Thursday, January 15, 2009

January 15, 2009 - Retirement Planning

Yesterday, Claire and I returned from Princeton Theological Seminary, where we attended a two-and-a-half-day Pre-Retirement Seminar sponsored by the Presbyterian Church’s Board of Pensions. Not that we have plans to retire anytime soon. That, God-willing-and-the-cancer-don’t-flare-up, is 15 years off at least. We went because the Board of Pensions encourages ministers over 50 to attend one of these conferences, and to bring their spouses with them. The idea is to get a head start on long-term financial planning.

The Presbyterian Church has a mighty good pension plan. It’s fully funded, and conservatively run – something we plan members surely appreciate in uncertain times like these. The sticky wicket, for those of us pastors who live in manses, is where we’ll live in retirement. The Board’s encouraging us to start thinking about the answer to that question now.

Claire and I found it a positive experience. The leadership – especially the financial-planning speaker – was excellent. Just what we budget-challenged liberal-arts graduates needed, even if it did feel odd to be thinking about retirement in our prime working years.

There were 20 or so participants, all told. Ages ranged from people in their early 50s, like us, to one man who’s just a few months from the proverbial gold watch.

My active cancer diagnosis sets me apart from my fellow participants. Will I make it to age 66 and 4 months – the threshold when Americans in my birth year can collect full Social Security benefits? Or, will disability be staring me down sometime before then, as a stem-cell transplant or some other treatment looms? If disability is in my future, will I recover fully after treatment and return to full-time ministry? So many unanswerable questions...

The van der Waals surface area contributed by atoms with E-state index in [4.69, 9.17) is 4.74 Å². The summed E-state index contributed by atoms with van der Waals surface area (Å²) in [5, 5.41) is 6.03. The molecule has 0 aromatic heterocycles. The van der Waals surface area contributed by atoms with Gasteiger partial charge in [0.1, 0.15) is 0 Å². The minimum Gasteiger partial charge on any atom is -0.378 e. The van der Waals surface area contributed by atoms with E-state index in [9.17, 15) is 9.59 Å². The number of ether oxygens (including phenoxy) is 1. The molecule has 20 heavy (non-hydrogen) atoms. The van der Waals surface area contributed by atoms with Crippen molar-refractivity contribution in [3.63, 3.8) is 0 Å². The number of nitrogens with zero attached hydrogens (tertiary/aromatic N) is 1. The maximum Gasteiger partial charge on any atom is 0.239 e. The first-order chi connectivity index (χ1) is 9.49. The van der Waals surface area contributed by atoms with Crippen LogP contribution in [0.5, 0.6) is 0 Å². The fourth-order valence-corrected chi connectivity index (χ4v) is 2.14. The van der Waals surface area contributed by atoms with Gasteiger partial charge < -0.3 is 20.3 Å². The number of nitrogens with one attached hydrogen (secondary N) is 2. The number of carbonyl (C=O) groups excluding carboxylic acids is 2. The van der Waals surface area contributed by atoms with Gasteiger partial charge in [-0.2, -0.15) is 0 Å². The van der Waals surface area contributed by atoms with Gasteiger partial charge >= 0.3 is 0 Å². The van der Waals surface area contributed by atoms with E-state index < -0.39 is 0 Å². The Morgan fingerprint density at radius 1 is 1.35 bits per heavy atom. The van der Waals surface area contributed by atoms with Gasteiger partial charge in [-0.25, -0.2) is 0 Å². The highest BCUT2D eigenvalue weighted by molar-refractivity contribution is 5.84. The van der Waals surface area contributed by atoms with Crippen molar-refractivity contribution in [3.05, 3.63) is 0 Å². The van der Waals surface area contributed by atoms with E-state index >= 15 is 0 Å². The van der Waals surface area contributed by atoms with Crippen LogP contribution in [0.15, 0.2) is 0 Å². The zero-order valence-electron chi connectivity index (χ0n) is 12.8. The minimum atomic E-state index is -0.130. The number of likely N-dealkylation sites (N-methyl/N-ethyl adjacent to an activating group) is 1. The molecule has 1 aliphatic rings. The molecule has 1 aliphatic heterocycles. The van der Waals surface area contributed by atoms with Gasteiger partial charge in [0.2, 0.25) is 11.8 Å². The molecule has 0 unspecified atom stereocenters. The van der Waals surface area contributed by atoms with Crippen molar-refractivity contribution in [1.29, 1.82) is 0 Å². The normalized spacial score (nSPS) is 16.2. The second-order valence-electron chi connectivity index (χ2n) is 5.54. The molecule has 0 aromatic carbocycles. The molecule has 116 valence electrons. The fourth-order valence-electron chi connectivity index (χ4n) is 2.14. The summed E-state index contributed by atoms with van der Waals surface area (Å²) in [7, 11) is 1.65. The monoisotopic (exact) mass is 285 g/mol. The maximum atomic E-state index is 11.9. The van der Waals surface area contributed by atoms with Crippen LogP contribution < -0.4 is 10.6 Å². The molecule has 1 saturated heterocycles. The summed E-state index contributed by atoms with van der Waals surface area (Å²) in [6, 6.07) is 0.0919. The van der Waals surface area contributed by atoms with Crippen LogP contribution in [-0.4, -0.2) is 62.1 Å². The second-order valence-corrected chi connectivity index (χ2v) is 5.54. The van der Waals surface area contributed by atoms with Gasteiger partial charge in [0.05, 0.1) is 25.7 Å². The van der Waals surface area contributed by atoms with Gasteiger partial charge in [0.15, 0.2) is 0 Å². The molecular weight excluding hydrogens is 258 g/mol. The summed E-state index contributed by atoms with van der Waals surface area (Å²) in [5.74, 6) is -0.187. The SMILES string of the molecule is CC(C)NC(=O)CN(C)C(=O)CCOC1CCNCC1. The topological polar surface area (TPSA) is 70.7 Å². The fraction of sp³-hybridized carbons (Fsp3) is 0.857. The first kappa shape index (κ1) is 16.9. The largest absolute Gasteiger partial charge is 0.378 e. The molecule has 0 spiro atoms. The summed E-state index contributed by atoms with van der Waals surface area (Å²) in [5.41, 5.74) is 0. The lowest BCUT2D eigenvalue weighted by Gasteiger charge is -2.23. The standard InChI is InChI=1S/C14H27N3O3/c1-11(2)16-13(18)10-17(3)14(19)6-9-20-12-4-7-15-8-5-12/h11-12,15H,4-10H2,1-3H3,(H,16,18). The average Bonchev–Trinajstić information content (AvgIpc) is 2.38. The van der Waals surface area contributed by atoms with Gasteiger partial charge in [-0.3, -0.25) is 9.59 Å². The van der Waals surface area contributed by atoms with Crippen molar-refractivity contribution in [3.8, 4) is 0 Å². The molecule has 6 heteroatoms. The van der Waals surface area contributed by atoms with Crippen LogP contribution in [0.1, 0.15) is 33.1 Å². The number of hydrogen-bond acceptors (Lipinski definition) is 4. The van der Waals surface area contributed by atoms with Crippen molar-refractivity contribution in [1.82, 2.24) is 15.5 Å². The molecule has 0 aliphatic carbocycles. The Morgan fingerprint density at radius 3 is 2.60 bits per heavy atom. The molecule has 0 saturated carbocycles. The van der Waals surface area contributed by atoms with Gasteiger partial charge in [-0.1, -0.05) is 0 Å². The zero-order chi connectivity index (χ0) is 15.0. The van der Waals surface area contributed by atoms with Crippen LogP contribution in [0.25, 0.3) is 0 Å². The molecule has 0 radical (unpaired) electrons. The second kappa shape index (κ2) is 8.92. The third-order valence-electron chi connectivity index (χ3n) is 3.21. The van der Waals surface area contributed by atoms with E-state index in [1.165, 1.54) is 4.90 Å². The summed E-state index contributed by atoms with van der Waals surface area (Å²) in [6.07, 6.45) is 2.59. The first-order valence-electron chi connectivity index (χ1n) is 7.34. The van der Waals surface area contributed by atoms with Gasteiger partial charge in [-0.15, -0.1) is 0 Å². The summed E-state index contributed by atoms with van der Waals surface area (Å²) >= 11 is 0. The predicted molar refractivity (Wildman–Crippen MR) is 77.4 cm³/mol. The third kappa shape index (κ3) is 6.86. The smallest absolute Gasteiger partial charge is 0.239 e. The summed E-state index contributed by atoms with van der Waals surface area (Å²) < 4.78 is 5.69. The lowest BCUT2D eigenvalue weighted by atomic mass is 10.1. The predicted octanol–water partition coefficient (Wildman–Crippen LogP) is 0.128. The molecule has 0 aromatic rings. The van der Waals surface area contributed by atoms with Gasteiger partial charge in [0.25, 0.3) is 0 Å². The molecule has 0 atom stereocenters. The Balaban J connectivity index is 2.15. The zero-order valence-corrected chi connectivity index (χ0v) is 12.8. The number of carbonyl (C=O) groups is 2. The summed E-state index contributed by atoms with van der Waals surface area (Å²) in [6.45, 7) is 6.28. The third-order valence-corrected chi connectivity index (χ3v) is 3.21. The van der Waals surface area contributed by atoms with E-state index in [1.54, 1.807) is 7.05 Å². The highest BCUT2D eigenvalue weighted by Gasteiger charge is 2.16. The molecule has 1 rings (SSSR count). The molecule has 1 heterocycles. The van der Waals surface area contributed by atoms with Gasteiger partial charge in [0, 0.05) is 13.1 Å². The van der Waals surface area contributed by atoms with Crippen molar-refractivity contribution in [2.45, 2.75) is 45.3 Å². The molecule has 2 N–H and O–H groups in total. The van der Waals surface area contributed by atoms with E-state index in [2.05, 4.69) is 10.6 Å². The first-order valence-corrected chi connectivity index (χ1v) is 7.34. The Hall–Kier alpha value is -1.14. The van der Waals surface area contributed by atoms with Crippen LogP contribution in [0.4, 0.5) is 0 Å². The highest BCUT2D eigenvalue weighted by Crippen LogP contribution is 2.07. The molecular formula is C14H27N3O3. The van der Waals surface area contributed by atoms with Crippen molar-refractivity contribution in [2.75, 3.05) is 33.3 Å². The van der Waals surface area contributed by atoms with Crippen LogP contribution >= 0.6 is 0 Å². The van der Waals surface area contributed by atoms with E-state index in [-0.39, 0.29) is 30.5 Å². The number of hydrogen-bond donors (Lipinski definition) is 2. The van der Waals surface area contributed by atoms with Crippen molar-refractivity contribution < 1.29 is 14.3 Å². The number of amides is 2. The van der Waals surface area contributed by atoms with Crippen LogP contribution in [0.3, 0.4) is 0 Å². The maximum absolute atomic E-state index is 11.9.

The more time I put between myself and the aggressive large B-cell lymphoma I once had, the more retirement planning makes sense. Indolent NHL is kinder, that way. When Dr. Lerner assures me I could still be doing the watch-and-wait thing years from now, I take him at his word - which is why I can even go to a conference like this in the first place.

Questions like these are, of course, imponderable. The only thing to do is to plan for the best-case scenario, and hope I’m prepared for anything worse that may come my way.

The conference program also included a presentation on maintaining personal health. I’ll be the first to admit I’ve got a long way to go in that area. I’m vigilant about anything cancer-related, of course, but anyone who knows me knows the diet-and-exercise thing is a tough sell. The spirit is willing on that one, but the flesh is weak.

So, Claire and I left Princeton with a lot to think about. One of the benefits of this particular meeting was that it encouraged us in ministry – that most other-directed of occupations – to try thinking about ourselves, and taking care of ourselves, for a change.

Point well taken, Board of Pensions. I’ll try to do better.

2 comments:

Chris Brundage said...

Good post. I loved the careful way your pictures and text go togther. (Seeing Alexander Hall brought back memories, too.) Retirement is longer off for me, but it's on my mind sometimes. I wish you well on your planning.

Carl said...

Thanks, Chris!